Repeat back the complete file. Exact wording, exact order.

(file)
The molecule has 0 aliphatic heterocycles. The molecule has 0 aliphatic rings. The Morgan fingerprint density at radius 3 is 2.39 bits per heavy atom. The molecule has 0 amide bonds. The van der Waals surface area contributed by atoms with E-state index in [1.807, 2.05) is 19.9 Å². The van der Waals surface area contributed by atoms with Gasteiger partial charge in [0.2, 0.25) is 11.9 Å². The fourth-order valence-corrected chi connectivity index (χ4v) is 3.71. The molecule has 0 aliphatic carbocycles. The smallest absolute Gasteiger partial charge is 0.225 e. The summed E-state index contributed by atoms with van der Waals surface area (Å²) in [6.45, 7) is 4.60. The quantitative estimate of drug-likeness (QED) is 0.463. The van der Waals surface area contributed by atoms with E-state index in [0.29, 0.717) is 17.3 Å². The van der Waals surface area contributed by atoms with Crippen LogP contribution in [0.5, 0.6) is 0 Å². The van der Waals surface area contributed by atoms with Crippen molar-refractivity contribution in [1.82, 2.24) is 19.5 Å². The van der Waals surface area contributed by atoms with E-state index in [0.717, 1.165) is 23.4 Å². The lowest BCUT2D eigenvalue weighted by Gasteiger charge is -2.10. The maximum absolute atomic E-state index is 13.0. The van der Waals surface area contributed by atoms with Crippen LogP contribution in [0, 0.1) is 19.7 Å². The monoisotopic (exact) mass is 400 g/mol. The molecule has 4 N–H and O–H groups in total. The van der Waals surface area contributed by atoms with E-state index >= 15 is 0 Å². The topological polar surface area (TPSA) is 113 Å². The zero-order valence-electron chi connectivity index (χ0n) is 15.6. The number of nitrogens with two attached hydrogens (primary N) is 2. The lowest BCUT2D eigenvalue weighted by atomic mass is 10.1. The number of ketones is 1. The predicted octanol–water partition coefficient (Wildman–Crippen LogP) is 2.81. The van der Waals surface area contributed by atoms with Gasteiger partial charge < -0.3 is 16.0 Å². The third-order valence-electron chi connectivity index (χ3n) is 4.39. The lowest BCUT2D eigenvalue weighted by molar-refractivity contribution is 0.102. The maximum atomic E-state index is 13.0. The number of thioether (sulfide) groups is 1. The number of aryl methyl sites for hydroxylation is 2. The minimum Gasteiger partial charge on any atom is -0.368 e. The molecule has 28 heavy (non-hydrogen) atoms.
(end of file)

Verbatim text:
The molecule has 0 aliphatic heterocycles. The molecule has 0 aliphatic rings. The Morgan fingerprint density at radius 3 is 2.39 bits per heavy atom. The molecule has 0 amide bonds. The van der Waals surface area contributed by atoms with E-state index in [1.807, 2.05) is 19.9 Å². The van der Waals surface area contributed by atoms with Gasteiger partial charge in [0.2, 0.25) is 11.9 Å². The fourth-order valence-corrected chi connectivity index (χ4v) is 3.71. The molecule has 0 aliphatic carbocycles. The smallest absolute Gasteiger partial charge is 0.225 e. The summed E-state index contributed by atoms with van der Waals surface area (Å²) in [6.45, 7) is 4.60. The quantitative estimate of drug-likeness (QED) is 0.463. The van der Waals surface area contributed by atoms with E-state index in [0.29, 0.717) is 17.3 Å². The van der Waals surface area contributed by atoms with Crippen LogP contribution in [0.5, 0.6) is 0 Å². The van der Waals surface area contributed by atoms with Crippen molar-refractivity contribution in [1.82, 2.24) is 19.5 Å². The van der Waals surface area contributed by atoms with E-state index in [0.717, 1.165) is 23.4 Å². The lowest BCUT2D eigenvalue weighted by Gasteiger charge is -2.10. The maximum absolute atomic E-state index is 13.0. The van der Waals surface area contributed by atoms with Crippen LogP contribution in [0, 0.1) is 19.7 Å². The monoisotopic (exact) mass is 400 g/mol. The molecule has 4 N–H and O–H groups in total. The van der Waals surface area contributed by atoms with E-state index >= 15 is 0 Å². The topological polar surface area (TPSA) is 113 Å². The zero-order valence-electron chi connectivity index (χ0n) is 15.6. The number of nitrogens with two attached hydrogens (primary N) is 2. The lowest BCUT2D eigenvalue weighted by atomic mass is 10.1. The number of ketones is 1. The predicted octanol–water partition coefficient (Wildman–Crippen LogP) is 2.81. The van der Waals surface area contributed by atoms with Gasteiger partial charge < -0.3 is 16.0 Å². The third-order valence-electron chi connectivity index (χ3n) is 4.39. The lowest BCUT2D eigenvalue weighted by molar-refractivity contribution is 0.102. The maximum atomic E-state index is 13.0. The number of thioether (sulfide) groups is 1. The number of aryl methyl sites for hydroxylation is 2. The minimum Gasteiger partial charge on any atom is -0.368 e. The molecule has 28 heavy (non-hydrogen) atoms.